After the PBJ staff determines the year's Forty Under 40 winners, one thing we tend to do is look at the ages of the incoming class.
Are they all actually pushing 40? Are they generally in their mid-30s? Or are they youngsters on the rise?
While most of this year's honorees fall into the 35-40 category, this year's crop surprisingly features five honorees who are 30 or younger. Generally, the figure is about one or two.
That list includes the likes of Sean McClain, the 27-year-old founder and CEO of AbSci. As is our custom, we asked honorees to bring a prop depicting something about themselves and our theme, which, this year, is "Portland."
McClain, awesomely, brought his barber, Mickey, who keeps his hair shorn and his long beard kempt.
The result is one of the best photos among a crop of great ones that we shot for this year's Forty Under 40 special publication. Click on the link above to see the gallery with Cathy Cheney's shots. We've also featured a bit of the bio information and quotes proffered by this year's "Top 40."
There's Traci Ray, executive director of Barran Liebman, who recalls meeting a past Forty Under 40 winner who changed her life.
"When first practicing law as an associate, I began attending legal industry events," Ray said. "The president of the Young Lawyers Section at the time was Andrew Schpak, and he was the happiest lawyer I had ever met. I distinctly recall asking him where he worked, and he said Barran Liebman. Right then I knew I wanted to work for the firm, and made the switch at the first opportunity."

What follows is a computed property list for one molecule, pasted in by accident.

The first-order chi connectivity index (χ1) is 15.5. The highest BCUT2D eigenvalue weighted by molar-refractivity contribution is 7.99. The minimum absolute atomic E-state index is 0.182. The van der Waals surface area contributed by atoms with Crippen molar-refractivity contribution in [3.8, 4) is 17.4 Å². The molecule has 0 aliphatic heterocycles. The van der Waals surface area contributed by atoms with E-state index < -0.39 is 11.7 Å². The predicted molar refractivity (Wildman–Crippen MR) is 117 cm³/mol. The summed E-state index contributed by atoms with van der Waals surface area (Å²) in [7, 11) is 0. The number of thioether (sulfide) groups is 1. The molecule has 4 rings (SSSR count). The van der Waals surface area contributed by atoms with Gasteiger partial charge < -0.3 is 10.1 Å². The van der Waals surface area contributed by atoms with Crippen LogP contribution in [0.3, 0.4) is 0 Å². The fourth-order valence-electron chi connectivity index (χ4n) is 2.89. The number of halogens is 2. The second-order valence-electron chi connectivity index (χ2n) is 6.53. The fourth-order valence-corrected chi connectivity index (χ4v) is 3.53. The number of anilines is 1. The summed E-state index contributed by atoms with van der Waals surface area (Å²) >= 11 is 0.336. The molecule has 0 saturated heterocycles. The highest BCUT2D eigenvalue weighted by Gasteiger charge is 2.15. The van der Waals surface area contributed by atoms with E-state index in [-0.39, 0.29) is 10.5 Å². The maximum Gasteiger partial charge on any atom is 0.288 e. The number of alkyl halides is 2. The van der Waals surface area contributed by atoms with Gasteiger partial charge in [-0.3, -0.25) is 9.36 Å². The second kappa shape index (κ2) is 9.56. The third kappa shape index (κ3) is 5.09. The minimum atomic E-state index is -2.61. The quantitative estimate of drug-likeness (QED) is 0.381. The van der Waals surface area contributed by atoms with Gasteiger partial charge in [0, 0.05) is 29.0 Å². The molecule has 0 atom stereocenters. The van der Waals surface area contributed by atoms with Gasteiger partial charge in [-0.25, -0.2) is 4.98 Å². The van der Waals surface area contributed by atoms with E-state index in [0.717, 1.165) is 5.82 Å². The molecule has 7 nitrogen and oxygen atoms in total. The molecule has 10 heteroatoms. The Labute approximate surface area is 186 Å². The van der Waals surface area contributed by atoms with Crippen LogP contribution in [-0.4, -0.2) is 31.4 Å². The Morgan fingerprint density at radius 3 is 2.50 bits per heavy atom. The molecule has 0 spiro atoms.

Another attorney, Tonkon Torp's Anna Sortun, said her career turning point came when she realized "there is no 'one way' to be a trial lawyer," which allows her to be herself both at work and in the courtroom.
Tyler Malek, co-founder of the Salt & Straw ice cream chain, chose, when asked about his career high points, to honor a mentor.
" I spent most of my education and work focused on international business relations in China," Malek said. "But, in my early 20s Trent, my stepdad (and one of my superheroes), passed away. He had this superpower where people just gathered around him. He was bigger than life and our house constantly was filled with friends and family feeding off and adding to that energy.
"In the following years, I learned that cooking great food has a similar superpower. It's fun and energizing, and people gather around a table and just love one another for a moment in time."
Kali Thorne Ladd, of KairosPDX, said she became intrigued with the nexus between mental health and education when working at Portland City Hall.
I had a chance to see how education is woven into the infrastructure and fabric of our community whether we think about it or not," said Ladd, who was Mayor Sam Adams' education director.
Andy is the Portland Business Journal’s digital managing editor, overseeing the daily digital news operation. Sign up here to receive the free news-packed emails he curates every day.
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